One who decides based on instinctive knowledge of right and wrong has the solace of having done the right thing, even if the results are terrible. One who tries to decide by forecasting the outcome runs the risk of facing nothing but destruction when the best I could do turns out to be just not good enough, and even when it works out, facing the doubt of a hypothetical better as the enemy of the achieved good.
 

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@Northern Lights. My doctor co-workers tell me they are doing more deliberating about each patient than they ever have before. It’s not easy work. Also if it’s not COVID then you would use different drugs. Our tests are taking 2-3 days to return. It’s all so not easy now. Big things as you talked about and also just stupid little things. There is deliberation just to do normal stupid things. Today I touched a package at the store that I decided I didn’t want to buy and felt guilty for touching it. Just everything. What you talked about with short and long term and freaking everything. By the way, see my predictions thread in the NF forum, if you don’t mind and have the time. I wouldn’t mind if you copied and pasted what you just wrote to there. It’s exactly the kind of post I was hoping everyone would discuss in that thread.
 

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Discussion Starter #39
A life can't be assigned a value, ...
Why not?

Back when there was slavery, they put a price on a person in terms of money. So it is clearly possible.

I don't value people in terms of money, but I do value them in terms of how much I like (or even love) them. Thus different people have different value to me.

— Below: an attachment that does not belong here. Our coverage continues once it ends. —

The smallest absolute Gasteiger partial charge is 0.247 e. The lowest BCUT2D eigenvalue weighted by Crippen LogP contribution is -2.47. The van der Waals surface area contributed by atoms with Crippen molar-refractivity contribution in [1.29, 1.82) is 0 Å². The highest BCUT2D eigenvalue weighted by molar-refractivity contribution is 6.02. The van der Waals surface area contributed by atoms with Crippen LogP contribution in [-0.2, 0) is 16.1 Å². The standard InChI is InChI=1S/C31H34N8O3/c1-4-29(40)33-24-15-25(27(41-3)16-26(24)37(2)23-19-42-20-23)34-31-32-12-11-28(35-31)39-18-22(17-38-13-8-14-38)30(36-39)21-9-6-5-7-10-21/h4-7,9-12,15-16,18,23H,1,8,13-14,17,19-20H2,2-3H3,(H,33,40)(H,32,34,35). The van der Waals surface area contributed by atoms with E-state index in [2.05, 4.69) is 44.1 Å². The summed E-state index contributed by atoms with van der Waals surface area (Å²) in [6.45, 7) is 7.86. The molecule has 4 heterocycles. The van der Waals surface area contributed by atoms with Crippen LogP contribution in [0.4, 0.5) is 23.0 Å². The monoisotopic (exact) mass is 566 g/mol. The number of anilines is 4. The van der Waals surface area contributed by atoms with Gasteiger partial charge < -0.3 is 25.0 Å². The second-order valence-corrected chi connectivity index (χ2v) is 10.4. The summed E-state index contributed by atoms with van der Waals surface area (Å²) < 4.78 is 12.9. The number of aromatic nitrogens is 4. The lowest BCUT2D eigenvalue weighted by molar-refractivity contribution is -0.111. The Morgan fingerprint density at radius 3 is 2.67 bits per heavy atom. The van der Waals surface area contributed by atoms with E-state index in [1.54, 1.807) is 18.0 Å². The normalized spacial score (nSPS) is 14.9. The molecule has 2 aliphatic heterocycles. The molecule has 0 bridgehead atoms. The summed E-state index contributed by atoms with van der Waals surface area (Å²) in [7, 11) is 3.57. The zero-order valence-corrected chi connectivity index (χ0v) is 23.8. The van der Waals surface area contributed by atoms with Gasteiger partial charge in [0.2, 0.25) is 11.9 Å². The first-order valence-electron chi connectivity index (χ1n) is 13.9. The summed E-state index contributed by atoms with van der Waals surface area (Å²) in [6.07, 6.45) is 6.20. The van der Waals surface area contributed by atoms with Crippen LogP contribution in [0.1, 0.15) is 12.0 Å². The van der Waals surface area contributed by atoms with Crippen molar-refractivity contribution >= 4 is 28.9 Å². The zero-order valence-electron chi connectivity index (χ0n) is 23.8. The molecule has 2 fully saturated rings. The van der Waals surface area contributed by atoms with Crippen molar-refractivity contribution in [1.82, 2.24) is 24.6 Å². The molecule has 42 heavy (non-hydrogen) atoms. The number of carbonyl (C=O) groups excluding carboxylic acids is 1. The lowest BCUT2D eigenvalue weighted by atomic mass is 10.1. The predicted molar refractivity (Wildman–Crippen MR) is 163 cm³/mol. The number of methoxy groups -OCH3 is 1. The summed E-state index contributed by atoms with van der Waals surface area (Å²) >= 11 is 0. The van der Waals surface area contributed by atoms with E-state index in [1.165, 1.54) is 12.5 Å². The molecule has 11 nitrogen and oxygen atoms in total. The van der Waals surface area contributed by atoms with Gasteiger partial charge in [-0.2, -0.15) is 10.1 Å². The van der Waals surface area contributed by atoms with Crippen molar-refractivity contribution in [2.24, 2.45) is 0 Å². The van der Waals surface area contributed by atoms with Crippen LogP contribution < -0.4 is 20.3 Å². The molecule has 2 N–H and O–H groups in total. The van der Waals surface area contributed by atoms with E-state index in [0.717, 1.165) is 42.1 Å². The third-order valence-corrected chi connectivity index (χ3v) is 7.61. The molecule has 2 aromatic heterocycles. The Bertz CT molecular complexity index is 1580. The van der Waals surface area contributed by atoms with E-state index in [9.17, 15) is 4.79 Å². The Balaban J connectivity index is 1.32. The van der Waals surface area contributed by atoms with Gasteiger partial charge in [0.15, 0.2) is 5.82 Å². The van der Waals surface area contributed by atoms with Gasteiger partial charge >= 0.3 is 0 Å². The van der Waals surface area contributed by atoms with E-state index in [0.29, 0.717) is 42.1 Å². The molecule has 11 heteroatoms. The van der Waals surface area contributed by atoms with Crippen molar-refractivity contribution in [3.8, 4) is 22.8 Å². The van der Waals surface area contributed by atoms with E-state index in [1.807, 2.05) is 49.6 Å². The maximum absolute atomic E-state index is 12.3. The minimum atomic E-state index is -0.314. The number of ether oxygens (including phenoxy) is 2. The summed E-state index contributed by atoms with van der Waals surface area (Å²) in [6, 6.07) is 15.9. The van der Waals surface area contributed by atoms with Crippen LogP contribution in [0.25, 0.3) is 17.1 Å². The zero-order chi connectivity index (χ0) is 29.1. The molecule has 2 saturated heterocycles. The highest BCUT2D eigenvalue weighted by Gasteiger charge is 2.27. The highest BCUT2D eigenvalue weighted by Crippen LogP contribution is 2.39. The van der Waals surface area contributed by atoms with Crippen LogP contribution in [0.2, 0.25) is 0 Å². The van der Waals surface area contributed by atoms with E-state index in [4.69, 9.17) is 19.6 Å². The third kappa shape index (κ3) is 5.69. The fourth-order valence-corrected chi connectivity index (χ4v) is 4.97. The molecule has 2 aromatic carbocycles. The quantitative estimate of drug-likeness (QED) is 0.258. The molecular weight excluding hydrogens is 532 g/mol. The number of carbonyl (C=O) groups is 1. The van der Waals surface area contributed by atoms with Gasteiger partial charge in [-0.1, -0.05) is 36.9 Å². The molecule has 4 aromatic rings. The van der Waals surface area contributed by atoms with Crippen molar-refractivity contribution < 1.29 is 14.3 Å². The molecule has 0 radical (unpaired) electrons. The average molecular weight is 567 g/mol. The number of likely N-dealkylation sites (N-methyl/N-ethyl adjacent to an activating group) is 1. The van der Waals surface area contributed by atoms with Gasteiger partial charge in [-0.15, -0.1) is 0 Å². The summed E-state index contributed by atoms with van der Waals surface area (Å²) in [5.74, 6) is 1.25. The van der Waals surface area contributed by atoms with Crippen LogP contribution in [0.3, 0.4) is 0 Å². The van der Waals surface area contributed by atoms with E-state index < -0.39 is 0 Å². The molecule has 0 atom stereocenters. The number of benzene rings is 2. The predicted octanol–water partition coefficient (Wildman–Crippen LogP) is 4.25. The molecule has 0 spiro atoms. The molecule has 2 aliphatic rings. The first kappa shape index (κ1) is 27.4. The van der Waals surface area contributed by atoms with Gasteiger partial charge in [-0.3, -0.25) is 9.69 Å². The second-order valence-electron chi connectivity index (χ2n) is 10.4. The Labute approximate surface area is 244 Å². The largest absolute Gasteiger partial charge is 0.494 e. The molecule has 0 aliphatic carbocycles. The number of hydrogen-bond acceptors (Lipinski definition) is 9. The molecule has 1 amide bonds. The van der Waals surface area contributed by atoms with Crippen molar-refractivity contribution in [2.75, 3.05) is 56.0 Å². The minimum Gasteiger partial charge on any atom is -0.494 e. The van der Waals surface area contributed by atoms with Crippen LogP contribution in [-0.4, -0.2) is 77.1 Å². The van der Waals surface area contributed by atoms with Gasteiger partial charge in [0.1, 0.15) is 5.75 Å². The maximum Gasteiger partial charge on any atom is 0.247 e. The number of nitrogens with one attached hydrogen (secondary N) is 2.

There's no one-size-fits-all for me, it all depends on the circumstances.

-Albert.
 

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Morals and ethics to me stems from:
1) Congruence- Can I live with myself based on the decisions I did or did not do within reason?
2) Limitations- I understand certain conditions exist- certain things in life are really just out of our hands. I can’t save the world (nor do I care for dogma).
3) Best Case Scenario- Am I choosing to apply the best case scenario in my mind meanwhile, preparing for the worst case scenario.
4) Long-Term Potentiality- How will my choices play out both short, and more importantly, long-term.
5) Clarity- Am I seeing the decisions I make from a perspective of clarity? Or is it clouded by others’ viewpoints?

Ne helps me to see various options. Fi allows me to solidify those choices by knowing I stood by something that makes life worth living.

I’d rather die than to lie to myself. And I’m NOT afraid to die. Kill me if you want to, but I sure as hell will never betray my own personal values and code of conduct.

And #1: Face Our Problems Head On!!
There’s no point in running away from our problems.

And most of all, SHIELD YOUR ENERGY: Be discerning and at the same time go with the flow- don’t allow external influences to jeopardize your sense of sounding (dignity, personhood, integrity).

Fi allows us to maintain a sense of home. Ne guards us from get-go!